Monday, June 10, 2013

The Windsor Connection

American (Philadelphia?), Windsor Chair, 1765–1780, 104 x 61 x 43 cm (41" x 24" x 17"). © Library Company of Philadelphia. (LCP-7)
My nephew just repainted our kitchen table and chairs. It occurred to me that the chairs are modern day versions of the Windsor chair. Our chairs even have the elegant h-stretcher joining the legs, and they do have a certain charm. I thought we could explore a real Windsor chair that comes from the Library Company of Philadelphia.

My chair: American, Side chair, ca. 2000. Maple, height: 101.6 cm (40").
There are varying theories about when the Windsor chair developed, but it seems to have been first made in large quantities in Buckinghamshire in England during the 1600s. The term “Windsor” chair relates to a story in which either King George I (reigned 1714–1727) or King George II (reigned 1727–1760) stopped at a house on the way to Windsor Castle during a storm and sat in such a chair. Finding it extremely comfortable, he ordered that they be made for royal residences. The chair is characterized by slender, turned spindles for the back; a saddle seat; and turned and splayed legs joined by an H-stretcher.

It is generally thought that American Windsor chairs were first produced in Philadelphia around 1725. Philadelphia was one of three furniture-making centers during the American colonial period (along with Boston and Baltimore). The chief difference between English and American Windsor chairs was the absence of the pierced back splat. The American chair back was composed entirely of spindles. A universal feature of the Windsor chair is the bow-shaped arm rail, composed of a single piece of bent wood.

This chair from the Library Company of Philadelphia is called a comb-back style, one of the most common styles since the Windsor chair was first produced. The section of spindles and crest rail resemble the combs women used to keep their hair in place. There were many variations in American Windsor chairs. One reason the Windsor chair was so popular in America, was the fact that it was light weight, fashionable, and could easily be carried from room to room.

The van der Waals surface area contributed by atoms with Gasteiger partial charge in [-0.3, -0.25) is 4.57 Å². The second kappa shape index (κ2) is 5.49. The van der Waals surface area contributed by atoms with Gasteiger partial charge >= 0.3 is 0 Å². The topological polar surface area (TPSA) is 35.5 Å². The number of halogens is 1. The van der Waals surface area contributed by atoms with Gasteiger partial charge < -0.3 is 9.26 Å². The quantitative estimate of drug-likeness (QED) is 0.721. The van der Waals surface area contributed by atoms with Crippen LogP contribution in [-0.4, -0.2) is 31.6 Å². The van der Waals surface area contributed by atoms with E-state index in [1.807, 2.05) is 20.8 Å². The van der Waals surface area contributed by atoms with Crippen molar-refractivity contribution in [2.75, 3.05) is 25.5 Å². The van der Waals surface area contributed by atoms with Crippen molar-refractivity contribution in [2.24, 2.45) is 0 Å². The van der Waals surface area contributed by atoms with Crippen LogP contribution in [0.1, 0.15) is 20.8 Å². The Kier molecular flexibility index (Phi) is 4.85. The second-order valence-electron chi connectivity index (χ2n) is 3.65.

Another popular style in America was the loop-back Windsor chair:

Joseph Henzy Sr. (1743–1796, United States), Windsor Chair, 1792. Maple (legs and stretchers), mahogany (arms), oak (arm supports), poplar (seat), white oak (box), hickory (spindles); 96.5 x 59.7 x 43 cm. © Library Company of Philadelphia. (LCP-6)

Studio activity:  Design a contemporary Windsor chair using charcoal, pencil, or black marker. Keep in mind the key elements of the style: the spindles, splayed turned legs, and continuous curving arm rail (or not if a side chair is preferred). Change the upper back of the chair to reflect a personal point of view about modern life, i.e. how furniture in the 21st century conforms to the human body.


Correlations to Davis programs:  Explorations in Art Grade 1: 6.35; A Community Connection: 2.4; Exploring Visual Design: 1, 2, 8; Discovering Art History: 2.2

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